5 Myths About Septic Tanks

October 02 2022

5 Myths About Septic Tanks

If you have a septic system, chances are you’ve received misinformation about it. Here is a list of some common myths about septic tanks that simply aren’t true.

Myth 1: Septic Tanks Take Care of Themselves

With simple biological processes and gravity, septic systems do most of the work without intervention. However, this doesn’t mean they don’t need assistance. The best and most cost-effective way to maintain your septic system is to have it pumped every two to three years. Companies that sell septic additives are the source of the no-pump myth. The premise of the claim is that the addition of secret microbes and enzymes to the system can promote complete sewage digestion, reducing the frequency with which the tank is pumped. How will we know for certain that additives will eliminate everything inside the septic tank though? The claim is just not believable, so be sure to call Septic Blue for routine septic tank pumping.

Myth 2: You Can Send Anything Down Your Drain

What you put in a septic system actually plays a big role. Putting poisons like drain cleaner, disinfectants, and solvents down your drain will reduce or eliminate the microbes that digest sewage, increasing the risk of system failure, despite the fact that septic systems can be quite reliable and easy to maintain. Bleach, coffee grounds, and many other substances that should not be entering your septic tank can cause a great risk of septic failure. The only things that should be entering your septic tank are waste and toilet paper.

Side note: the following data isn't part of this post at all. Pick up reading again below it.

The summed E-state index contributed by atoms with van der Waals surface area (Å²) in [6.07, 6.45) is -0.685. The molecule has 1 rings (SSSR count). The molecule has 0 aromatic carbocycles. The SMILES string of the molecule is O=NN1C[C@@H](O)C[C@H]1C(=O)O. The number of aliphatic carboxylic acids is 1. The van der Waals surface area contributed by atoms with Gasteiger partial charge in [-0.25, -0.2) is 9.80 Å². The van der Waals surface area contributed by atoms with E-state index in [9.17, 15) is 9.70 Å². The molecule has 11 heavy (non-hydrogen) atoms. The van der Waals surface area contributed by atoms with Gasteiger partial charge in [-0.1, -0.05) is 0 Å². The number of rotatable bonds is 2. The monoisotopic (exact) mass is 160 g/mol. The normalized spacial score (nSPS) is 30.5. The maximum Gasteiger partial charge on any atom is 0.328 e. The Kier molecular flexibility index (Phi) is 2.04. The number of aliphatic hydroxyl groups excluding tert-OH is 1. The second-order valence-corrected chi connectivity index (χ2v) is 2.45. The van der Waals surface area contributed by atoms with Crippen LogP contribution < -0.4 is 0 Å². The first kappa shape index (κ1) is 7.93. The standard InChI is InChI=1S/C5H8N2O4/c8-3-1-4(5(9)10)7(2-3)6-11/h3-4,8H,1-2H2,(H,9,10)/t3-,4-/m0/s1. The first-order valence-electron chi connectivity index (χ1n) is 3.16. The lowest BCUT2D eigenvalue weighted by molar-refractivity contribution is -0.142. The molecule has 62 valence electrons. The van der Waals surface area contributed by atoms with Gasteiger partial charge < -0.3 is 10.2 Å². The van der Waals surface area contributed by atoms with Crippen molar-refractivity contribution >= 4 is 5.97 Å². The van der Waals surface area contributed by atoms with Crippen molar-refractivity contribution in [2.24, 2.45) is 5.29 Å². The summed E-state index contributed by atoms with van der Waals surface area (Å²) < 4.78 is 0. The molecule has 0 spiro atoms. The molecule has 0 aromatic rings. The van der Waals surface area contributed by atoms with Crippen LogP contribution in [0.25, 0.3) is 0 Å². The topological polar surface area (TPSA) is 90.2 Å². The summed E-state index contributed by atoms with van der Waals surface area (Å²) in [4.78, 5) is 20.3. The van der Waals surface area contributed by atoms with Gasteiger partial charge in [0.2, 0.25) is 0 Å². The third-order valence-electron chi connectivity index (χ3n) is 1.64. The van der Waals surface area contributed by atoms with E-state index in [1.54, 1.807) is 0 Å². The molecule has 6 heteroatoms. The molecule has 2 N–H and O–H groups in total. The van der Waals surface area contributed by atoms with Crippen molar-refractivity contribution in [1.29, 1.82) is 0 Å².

Myth 3: Septic Systems Don’t Last Over 20 Years

This doesn’t apply to every septic system out there, so it is false. Truth is, the lifespan of a septic system relies more on maintenance rather than expectations. To increase your septic system’s chances of a longer lifespan, have a septic company perform septic tank pumping every three to four years and follow other maintenance guidelines as well.

Myth 4: You Have to Replace Clogged Systems

You can actually restore clogged systems with maintenance and help from a septic company. Solid waste entering the drain field, scum and grease blocking the exit outlets in the septic tank, and tree roots clogging up pipes are some common ways a septic system can be clogged. Other than having your tank pumped, jetting can be a way to clear out hard clogs. Jetting involves placing access ports on the end of pipes and sending pressurized water into the pipes to clear out debris that has built up inside. This is an effective way to clear out most clogs and will save you from having to replace your system.

Myth 5: Building Over the Drain Field is Acceptable if not Permanent

Numerous issues can result from any structure built or placed over the tank or drain field. Accessibility during pumping is the most common and most expensive. If your tank can't be easily serviced, pumping it will cost more, and most likely the removal or destruction of anything built on top of it. To maintain a healthy system balance and save you time and money in the future, the drain field should remain open and be able to receive sufficient oxygen from the ground.